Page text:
The journey of starting and running a business involves a number of landmark moments, many of which may come with new tax considerations. One of the most important is incorporation. How do you know when it’s time to make it happen and what does it mean for your taxes?
What Does Incorporation Mean?
If you’re considering incorporation, you probably know that it establishes your company as its own distinct legal entity with ownership split between shareholders. However, it means quite a bit more than this. Most notably, it reduces the personal liability of shareholders for the debts and other obligations of the company, with certain exceptions. You’re generally only obliged by what you’ve invested in the form of shares. It’s important to note, however, that shareholders of small corporations will be held liable for bank loans in the early stages of funding. Furthermore, personal liability for issues such as negligence or fraud are still retained.
Knowing When It’s Time
The first question to ask yourself is, “Where is my company now and where do I want it to go?” In other words, it’s important to assess the current size and projected aspirations of your proprietorship or partnership. Is it large enough that you don’t want to risk personally losing your assets through heightened liability? Do you have enough financial legroom to bear the costs of the incorporation process? Do you want to take the next step in raising more capital for your company, building relationships internationally, and passing the company down to your heirs? Answering yes to these means you have a strong indication that it’s time.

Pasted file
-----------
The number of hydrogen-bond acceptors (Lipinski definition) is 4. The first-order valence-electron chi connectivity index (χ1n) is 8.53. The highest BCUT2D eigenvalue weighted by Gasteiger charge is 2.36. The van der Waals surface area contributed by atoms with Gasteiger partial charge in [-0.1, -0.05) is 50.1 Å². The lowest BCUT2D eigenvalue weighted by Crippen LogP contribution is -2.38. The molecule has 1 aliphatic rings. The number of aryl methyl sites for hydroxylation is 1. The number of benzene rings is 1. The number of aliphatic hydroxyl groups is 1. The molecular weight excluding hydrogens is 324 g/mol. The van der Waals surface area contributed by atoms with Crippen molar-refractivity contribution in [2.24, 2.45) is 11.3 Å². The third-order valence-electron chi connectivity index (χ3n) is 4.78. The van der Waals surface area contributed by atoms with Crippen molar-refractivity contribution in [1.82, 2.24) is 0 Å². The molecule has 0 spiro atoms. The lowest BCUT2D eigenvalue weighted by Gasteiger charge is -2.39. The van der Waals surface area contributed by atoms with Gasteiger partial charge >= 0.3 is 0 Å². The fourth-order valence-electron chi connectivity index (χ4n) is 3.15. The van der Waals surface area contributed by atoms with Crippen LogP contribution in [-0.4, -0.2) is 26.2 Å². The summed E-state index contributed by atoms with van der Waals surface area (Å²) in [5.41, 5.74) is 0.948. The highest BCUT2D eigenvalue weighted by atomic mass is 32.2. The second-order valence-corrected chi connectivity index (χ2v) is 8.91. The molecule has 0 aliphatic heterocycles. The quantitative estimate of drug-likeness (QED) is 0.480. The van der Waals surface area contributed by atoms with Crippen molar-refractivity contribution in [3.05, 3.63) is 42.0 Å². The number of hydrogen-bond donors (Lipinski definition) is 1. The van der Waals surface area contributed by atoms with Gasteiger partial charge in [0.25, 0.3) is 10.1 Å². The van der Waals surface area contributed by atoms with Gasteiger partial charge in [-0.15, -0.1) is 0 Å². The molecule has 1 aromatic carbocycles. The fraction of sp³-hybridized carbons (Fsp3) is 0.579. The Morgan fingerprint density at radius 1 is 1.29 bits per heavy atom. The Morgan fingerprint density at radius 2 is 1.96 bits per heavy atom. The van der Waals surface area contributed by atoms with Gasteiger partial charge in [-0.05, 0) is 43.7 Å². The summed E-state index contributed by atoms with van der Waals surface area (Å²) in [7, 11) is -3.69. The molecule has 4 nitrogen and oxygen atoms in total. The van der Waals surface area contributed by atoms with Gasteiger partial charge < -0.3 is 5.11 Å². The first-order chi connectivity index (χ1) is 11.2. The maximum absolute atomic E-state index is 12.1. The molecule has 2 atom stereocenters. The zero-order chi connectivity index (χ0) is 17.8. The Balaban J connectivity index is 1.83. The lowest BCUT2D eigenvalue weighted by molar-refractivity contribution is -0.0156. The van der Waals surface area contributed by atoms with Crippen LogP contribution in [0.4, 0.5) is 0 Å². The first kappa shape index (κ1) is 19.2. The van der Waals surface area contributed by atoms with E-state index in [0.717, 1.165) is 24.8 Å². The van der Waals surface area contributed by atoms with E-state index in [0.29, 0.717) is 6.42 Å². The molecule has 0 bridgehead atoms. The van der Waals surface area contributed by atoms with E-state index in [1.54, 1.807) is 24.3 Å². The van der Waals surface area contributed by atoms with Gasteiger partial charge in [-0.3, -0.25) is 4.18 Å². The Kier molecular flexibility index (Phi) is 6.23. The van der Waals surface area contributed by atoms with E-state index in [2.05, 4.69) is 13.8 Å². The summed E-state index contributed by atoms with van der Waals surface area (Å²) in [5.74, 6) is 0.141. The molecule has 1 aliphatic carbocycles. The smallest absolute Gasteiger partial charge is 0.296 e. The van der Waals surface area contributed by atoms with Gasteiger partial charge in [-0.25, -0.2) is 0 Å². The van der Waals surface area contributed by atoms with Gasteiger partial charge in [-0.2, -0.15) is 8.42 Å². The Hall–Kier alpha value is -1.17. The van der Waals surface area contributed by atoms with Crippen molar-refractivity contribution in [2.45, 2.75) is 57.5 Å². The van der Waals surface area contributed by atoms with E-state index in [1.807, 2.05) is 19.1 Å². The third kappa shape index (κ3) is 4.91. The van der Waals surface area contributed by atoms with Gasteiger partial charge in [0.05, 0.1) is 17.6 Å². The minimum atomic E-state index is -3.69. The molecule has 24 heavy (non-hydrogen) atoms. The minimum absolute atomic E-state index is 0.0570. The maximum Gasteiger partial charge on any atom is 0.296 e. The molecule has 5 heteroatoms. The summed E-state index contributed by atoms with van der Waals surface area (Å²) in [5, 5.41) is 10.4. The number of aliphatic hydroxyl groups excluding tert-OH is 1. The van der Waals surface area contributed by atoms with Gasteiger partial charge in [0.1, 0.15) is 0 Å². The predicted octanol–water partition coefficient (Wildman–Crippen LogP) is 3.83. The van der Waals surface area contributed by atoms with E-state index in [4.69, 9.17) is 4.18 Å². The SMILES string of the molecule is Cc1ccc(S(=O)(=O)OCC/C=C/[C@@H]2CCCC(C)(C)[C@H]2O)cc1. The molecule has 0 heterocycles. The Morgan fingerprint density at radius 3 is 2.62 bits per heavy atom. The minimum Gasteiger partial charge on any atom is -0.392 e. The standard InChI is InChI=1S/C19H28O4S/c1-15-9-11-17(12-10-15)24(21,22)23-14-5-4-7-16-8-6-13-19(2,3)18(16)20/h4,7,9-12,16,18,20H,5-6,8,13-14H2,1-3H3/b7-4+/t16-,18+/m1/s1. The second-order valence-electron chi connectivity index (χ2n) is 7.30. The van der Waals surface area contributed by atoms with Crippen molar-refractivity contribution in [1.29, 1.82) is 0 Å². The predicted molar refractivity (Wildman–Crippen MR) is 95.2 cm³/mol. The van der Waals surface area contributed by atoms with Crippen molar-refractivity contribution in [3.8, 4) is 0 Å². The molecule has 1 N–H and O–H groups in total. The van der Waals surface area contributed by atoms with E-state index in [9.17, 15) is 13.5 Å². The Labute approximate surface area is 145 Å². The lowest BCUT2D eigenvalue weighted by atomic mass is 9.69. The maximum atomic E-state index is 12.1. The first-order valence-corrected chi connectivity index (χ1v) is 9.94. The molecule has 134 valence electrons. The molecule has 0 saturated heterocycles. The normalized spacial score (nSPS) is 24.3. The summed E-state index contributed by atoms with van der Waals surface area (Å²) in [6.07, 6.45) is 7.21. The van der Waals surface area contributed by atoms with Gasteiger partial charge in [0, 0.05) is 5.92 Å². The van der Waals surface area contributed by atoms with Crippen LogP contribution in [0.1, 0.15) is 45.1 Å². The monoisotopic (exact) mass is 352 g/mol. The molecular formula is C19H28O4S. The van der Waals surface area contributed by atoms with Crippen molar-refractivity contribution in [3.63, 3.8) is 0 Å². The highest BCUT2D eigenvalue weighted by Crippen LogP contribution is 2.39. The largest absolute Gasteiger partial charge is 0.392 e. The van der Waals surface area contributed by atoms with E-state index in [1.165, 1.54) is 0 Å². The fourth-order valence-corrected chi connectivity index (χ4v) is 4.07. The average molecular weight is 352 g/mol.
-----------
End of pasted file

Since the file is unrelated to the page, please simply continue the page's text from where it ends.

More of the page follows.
Thinking About Your Taxes
Incorporation will change the tax considerations of your business significantly. For instance, with the small business deduction, a CCPC pays a lower federal tax rate on the first $500,000 of active income each year. These and other upsides significantly lower personal tax burden. Overall, incorporation requires considerable setup and administrative costs, a more complicated structure, and more administrative work, but if you’re earning significantly more from your business than you need to live, the tax benefits can really pay off when you have a good corporate accountant to help you secure them.
If you’re about to incorporate, you’ll need an accountant who has both big-league corporate tax experience and the ability to work on a personalized level. This is what our team has provided to Canadian businesses for years. To set up a complimentary consultation, send us an email today!